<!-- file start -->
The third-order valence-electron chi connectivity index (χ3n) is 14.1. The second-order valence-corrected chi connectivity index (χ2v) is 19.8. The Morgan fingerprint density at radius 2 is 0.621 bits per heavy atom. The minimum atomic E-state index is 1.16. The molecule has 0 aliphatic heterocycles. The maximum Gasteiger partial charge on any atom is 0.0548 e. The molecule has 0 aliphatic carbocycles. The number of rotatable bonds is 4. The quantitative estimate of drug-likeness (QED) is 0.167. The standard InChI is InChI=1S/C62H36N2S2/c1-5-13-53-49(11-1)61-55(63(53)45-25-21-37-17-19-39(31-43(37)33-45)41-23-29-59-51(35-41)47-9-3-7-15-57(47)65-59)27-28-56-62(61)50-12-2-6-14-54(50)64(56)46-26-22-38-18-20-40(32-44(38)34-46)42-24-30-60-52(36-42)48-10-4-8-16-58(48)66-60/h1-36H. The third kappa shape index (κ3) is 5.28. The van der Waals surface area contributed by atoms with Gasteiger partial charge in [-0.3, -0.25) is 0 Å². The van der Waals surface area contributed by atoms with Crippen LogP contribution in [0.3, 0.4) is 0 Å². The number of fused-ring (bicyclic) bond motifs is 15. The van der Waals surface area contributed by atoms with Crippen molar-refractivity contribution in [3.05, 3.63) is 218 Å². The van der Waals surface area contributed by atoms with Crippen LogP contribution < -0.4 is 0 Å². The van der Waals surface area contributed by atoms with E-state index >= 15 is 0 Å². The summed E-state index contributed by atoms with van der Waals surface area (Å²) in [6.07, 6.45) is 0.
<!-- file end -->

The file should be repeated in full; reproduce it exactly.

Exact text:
The third-order valence-electron chi connectivity index (χ3n) is 14.1. The second-order valence-corrected chi connectivity index (χ2v) is 19.8. The Morgan fingerprint density at radius 2 is 0.621 bits per heavy atom. The minimum atomic E-state index is 1.16. The molecule has 0 aliphatic heterocycles. The maximum Gasteiger partial charge on any atom is 0.0548 e. The molecule has 0 aliphatic carbocycles. The number of rotatable bonds is 4. The quantitative estimate of drug-likeness (QED) is 0.167. The standard InChI is InChI=1S/C62H36N2S2/c1-5-13-53-49(11-1)61-55(63(53)45-25-21-37-17-19-39(31-43(37)33-45)41-23-29-59-51(35-41)47-9-3-7-15-57(47)65-59)27-28-56-62(61)50-12-2-6-14-54(50)64(56)46-26-22-38-18-20-40(32-44(38)34-46)42-24-30-60-52(36-42)48-10-4-8-16-58(48)66-60/h1-36H. The third kappa shape index (κ3) is 5.28. The van der Waals surface area contributed by atoms with Gasteiger partial charge in [-0.3, -0.25) is 0 Å². The van der Waals surface area contributed by atoms with Crippen LogP contribution in [0.3, 0.4) is 0 Å². The number of fused-ring (bicyclic) bond motifs is 15. The van der Waals surface area contributed by atoms with Crippen molar-refractivity contribution in [3.05, 3.63) is 218 Å². The van der Waals surface area contributed by atoms with Crippen LogP contribution < -0.4 is 0 Å². The van der Waals surface area contributed by atoms with E-state index >= 15 is 0 Å². The summed E-state index contributed by atoms with van der Waals surface area (Å²) in [6.07, 6.45) is 0.